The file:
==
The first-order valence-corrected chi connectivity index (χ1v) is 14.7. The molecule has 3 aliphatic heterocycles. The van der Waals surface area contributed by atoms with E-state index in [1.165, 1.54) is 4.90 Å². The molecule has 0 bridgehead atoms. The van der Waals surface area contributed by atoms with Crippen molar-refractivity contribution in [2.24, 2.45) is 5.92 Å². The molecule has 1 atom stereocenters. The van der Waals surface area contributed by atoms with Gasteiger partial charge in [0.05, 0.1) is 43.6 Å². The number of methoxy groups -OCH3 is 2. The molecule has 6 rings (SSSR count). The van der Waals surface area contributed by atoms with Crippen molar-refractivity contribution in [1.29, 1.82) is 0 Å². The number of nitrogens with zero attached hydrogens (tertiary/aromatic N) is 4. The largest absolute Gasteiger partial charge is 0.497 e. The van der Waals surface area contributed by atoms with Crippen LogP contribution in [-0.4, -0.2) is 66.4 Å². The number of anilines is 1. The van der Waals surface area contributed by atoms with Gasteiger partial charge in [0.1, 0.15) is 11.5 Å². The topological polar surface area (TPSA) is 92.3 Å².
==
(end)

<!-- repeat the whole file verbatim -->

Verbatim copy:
The first-order valence-corrected chi connectivity index (χ1v) is 14.7. The molecule has 3 aliphatic heterocycles. The van der Waals surface area contributed by atoms with E-state index in [1.165, 1.54) is 4.90 Å². The molecule has 0 bridgehead atoms. The van der Waals surface area contributed by atoms with Crippen molar-refractivity contribution in [2.24, 2.45) is 5.92 Å². The molecule has 1 atom stereocenters. The van der Waals surface area contributed by atoms with Gasteiger partial charge in [0.05, 0.1) is 43.6 Å². The number of methoxy groups -OCH3 is 2. The molecule has 6 rings (SSSR count). The van der Waals surface area contributed by atoms with Crippen molar-refractivity contribution in [1.29, 1.82) is 0 Å². The number of nitrogens with zero attached hydrogens (tertiary/aromatic N) is 4. The largest absolute Gasteiger partial charge is 0.497 e. The van der Waals surface area contributed by atoms with Crippen LogP contribution in [-0.4, -0.2) is 66.4 Å². The number of anilines is 1. The van der Waals surface area contributed by atoms with Gasteiger partial charge in [0.1, 0.15) is 11.5 Å². The topological polar surface area (TPSA) is 92.3 Å².